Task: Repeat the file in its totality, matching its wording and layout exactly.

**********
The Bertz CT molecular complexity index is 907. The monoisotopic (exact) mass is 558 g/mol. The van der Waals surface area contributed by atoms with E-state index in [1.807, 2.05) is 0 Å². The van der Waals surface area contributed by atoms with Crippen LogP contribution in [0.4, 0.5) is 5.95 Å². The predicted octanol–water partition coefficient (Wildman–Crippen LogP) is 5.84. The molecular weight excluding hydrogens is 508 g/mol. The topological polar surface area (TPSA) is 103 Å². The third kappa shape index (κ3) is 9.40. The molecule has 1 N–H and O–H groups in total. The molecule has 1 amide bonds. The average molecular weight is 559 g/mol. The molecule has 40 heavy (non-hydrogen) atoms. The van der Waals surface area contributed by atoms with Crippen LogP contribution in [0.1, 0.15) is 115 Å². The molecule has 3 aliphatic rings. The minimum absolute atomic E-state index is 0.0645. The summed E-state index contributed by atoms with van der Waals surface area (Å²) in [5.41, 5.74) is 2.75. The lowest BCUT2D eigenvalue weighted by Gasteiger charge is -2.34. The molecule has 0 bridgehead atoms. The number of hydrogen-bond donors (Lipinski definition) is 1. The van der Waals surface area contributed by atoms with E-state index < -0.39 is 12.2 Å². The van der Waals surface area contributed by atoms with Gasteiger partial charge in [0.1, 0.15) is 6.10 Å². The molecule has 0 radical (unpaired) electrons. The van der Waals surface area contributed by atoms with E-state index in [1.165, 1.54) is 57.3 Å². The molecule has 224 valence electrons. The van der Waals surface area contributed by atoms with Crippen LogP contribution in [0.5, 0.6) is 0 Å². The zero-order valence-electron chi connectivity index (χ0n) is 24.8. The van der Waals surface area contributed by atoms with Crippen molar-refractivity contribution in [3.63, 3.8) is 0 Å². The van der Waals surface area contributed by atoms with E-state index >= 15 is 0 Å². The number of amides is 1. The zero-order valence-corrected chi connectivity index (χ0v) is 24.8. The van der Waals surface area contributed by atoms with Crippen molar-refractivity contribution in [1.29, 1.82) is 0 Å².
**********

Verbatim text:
The Bertz CT molecular complexity index is 907. The monoisotopic (exact) mass is 558 g/mol. The van der Waals surface area contributed by atoms with E-state index in [1.807, 2.05) is 0 Å². The van der Waals surface area contributed by atoms with Crippen LogP contribution in [0.4, 0.5) is 5.95 Å². The predicted octanol–water partition coefficient (Wildman–Crippen LogP) is 5.84. The molecular weight excluding hydrogens is 508 g/mol. The topological polar surface area (TPSA) is 103 Å². The third kappa shape index (κ3) is 9.40. The molecule has 1 N–H and O–H groups in total. The molecule has 1 amide bonds. The average molecular weight is 559 g/mol. The molecule has 40 heavy (non-hydrogen) atoms. The van der Waals surface area contributed by atoms with Crippen LogP contribution in [0.1, 0.15) is 115 Å². The molecule has 3 aliphatic rings. The minimum absolute atomic E-state index is 0.0645. The summed E-state index contributed by atoms with van der Waals surface area (Å²) in [5.41, 5.74) is 2.75. The lowest BCUT2D eigenvalue weighted by Gasteiger charge is -2.34. The molecule has 0 bridgehead atoms. The number of hydrogen-bond donors (Lipinski definition) is 1. The van der Waals surface area contributed by atoms with E-state index < -0.39 is 12.2 Å². The van der Waals surface area contributed by atoms with Gasteiger partial charge in [0.1, 0.15) is 6.10 Å². The molecule has 0 radical (unpaired) electrons. The van der Waals surface area contributed by atoms with E-state index in [1.165, 1.54) is 57.3 Å². The molecule has 224 valence electrons. The van der Waals surface area contributed by atoms with Crippen LogP contribution in [0.5, 0.6) is 0 Å². The zero-order valence-electron chi connectivity index (χ0n) is 24.8. The van der Waals surface area contributed by atoms with Crippen molar-refractivity contribution in [3.63, 3.8) is 0 Å². The van der Waals surface area contributed by atoms with E-state index >= 15 is 0 Å². The number of amides is 1. The zero-order valence-corrected chi connectivity index (χ0v) is 24.8. The van der Waals surface area contributed by atoms with Crippen molar-refractivity contribution in [1.29, 1.82) is 0 Å².